Interestingly, the USA has been expressing its willingness to talk with Afghan Taliban leadership for a long time, in order to reach to a settlement about the new set-up in Afghanistan after US-led NATO pull-out in 2014. Taliban opened their office in Doha as a first step to hold dialogue with USA and Karzai Government.
However, this went controversial on day one as they opened the office under the name of “Islamic Emirate of Afghanistan” and flew the white Taliban flag, representing a government-in-exile for Taliban, something that annoyed both the USA and Karzai. And so before the talks could even begin, there came a deadlock right in the beginning.
The aim of the talks was to annul the violence and to ensure lasting stability in Afghanistan and the region. James Dobbins, the US special representative on Afghanistan and Pakistan will represent USA in negotiation. Both sides have different views about “peace” and “political solution” but the good part is, there’s a willingness to table peace talks more than ever. The initiative was taken by USA-backed Karzai Government that received overwhelming response from World and Taliban also considered it “a chance to avail” if they can be succeeded to obtain “anything” from outgoing USA that can ultimately leads to a complete pull out from Afghanistan and to assess any possibility of restoration of their regime before US led NATO intervention a decade ago in Afghanistan.
What Taliban are looking for?
- A political and peaceful solution that ends Afghanistan’s occupation
- A guarantee of the Islamic system
- Nationwide security
What USA is looking for?
- Taliban would have to renounce ties to Al-Qaeda
- A political deal under a Constitution with Karzai
- Halt violence and guerrilla war
- Commit to the protection of women and minorities
What is the actual problem?
What comes out obvious from this is that Afghan fighters are not only Mulla Umer- led Taliban but various other militant groups led by different war lords also control different parts of Afghanistan despite NATO presence there since last one decade. These militant groups enjoy support from outside Afghanistan and want a share in power. USA intends to talk with Mulla Umer- led Taliban only, keeping aside or ignoring other fractions. This has encouraged Taliban to show them an ultimate alternate to take over Kabul hence undermining Karzai government.
Being invited to negotiations is somehow perceived an ideological win by Taliban already which is evident from their attitude. Moreover, it is also unclear that whether other militant groups wish to take part in talks or want to continue their militancy? If so, then how stability could come to Afghan soil and how a representative government setup formula may come into being? Taliban are anti-democracy, how they come under the umbrella of a constitution and a democratic system with Northern Alliance or Karzai administration?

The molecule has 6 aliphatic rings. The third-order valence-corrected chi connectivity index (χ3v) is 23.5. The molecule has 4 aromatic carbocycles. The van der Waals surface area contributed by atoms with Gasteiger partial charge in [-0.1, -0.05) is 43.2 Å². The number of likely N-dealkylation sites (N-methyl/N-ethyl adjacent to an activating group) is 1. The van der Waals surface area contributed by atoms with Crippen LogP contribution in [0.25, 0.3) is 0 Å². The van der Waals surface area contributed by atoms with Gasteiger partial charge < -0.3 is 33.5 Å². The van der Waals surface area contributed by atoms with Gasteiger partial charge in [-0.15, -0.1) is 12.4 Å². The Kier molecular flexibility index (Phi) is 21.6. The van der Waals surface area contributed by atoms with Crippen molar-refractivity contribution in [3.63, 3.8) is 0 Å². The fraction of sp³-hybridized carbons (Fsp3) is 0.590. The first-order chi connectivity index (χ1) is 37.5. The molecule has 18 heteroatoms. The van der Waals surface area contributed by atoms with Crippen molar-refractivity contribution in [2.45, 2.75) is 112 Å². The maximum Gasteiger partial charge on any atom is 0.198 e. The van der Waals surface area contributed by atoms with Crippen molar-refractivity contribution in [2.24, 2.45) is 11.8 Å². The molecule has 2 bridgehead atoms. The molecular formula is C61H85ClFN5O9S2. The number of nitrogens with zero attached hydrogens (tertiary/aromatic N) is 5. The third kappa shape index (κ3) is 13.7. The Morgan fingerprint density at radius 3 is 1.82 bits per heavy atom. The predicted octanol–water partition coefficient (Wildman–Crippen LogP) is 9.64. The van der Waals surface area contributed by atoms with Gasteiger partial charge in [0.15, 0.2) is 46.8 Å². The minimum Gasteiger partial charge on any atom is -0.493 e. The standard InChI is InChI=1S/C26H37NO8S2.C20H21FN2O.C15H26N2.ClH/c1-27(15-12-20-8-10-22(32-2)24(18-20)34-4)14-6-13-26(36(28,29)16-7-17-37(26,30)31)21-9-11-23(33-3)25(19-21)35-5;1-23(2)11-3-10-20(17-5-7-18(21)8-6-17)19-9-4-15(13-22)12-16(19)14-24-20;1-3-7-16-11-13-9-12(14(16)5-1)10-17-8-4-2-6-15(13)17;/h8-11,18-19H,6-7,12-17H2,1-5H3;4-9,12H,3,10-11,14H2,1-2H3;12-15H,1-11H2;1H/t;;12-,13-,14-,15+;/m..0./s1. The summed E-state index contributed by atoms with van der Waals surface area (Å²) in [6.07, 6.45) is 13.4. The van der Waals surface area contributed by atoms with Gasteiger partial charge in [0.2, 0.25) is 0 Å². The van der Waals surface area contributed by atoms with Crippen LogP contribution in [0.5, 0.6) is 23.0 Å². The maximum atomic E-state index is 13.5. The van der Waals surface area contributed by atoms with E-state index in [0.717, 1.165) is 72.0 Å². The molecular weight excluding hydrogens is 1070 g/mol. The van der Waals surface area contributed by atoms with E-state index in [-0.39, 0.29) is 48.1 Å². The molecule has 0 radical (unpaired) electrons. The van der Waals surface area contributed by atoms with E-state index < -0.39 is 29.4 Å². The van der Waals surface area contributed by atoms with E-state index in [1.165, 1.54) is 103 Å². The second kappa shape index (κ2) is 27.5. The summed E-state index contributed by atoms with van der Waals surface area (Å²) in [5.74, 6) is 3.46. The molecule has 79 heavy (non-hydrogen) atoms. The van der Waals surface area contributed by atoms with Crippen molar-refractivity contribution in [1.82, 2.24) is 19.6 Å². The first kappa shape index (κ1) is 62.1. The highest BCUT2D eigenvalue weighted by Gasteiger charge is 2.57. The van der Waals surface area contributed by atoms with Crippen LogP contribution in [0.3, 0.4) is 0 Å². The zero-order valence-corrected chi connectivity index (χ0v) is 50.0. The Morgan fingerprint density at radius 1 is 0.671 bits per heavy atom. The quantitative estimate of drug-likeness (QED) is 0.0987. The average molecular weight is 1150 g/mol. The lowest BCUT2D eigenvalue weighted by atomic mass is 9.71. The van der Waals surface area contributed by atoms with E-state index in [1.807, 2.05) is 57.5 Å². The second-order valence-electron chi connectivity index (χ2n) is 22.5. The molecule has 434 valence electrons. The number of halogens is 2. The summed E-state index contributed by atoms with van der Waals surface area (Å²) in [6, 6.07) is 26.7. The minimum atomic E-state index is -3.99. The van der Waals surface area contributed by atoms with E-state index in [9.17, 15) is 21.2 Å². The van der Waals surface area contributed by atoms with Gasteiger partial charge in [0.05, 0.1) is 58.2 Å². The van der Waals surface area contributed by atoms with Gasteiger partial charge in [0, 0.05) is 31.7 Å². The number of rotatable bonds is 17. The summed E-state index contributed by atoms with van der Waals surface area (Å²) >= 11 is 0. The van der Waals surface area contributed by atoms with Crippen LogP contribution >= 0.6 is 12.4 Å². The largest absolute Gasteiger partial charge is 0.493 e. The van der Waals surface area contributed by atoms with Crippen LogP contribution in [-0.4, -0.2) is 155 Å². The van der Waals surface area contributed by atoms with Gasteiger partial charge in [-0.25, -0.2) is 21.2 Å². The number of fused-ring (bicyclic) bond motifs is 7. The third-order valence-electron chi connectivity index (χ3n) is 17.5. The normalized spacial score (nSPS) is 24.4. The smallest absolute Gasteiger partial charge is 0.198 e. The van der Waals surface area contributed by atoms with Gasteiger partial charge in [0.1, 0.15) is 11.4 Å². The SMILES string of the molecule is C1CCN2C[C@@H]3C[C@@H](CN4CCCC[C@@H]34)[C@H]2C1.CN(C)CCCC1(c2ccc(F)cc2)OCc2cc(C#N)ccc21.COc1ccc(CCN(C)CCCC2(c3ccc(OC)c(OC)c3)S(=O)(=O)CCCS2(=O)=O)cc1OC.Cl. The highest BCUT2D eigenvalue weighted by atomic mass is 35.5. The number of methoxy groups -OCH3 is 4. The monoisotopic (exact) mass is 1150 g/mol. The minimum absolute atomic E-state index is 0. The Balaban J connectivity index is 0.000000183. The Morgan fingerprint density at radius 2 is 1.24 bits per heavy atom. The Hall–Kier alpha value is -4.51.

Afghan turmoil is not only confined to NATO, Taliban, Karzai or Militant Groups but there are various other “stake-holders” in war-hit Afghanistan such as Pakistan, India, China, Iran, Russia and Saudi Arabia. All of them have deep-rooted political and strategic interests, no matter whether supportive or contradictory to each other but there could be no political or peace settlement without taking those forces on-board openly.
USA also wants Taliban to renounce ties to Al-Qaeda. If Taliban do it presuming to be true, then who will deal with the challenge of Al-Qaeda on the ground in this region after pull-out? To think about Taliban doing it is like to live in fool’s paradise. Who will fill the void of NATO? No outside “stake-holder” is in a position or wish to deploy its forces then what is the solution? It is unclear.
One perspective is that, USA knows well once NATO leaves Afghanistan, Taliban will take over Kabul and will rule Afghanistan, restoring the same position of 2001. So Americans are more interested in gaining some “assurances” and “guarantees” from Taliban instead of talking about any peace plan and political settlement. USA is looking for safe supply-route for oil, gas and mineral transportation from Central Asia via Afghanistan to Arabian Sea and possibly a military base to keep pressure on Russia, China, Iran and to safe guard its strategic interests.
The way Americans are trying to conduct talks, reacting on the deadlock and overlooking Taliban’s ever increasing recent assaults in Kabul, it seems that the agenda of negotiation may be different than what it has been told to World and Karzai Government is expecting. Let’s see what happens in next few days. Whether talks resume or once again matters go to cold storage again for another time.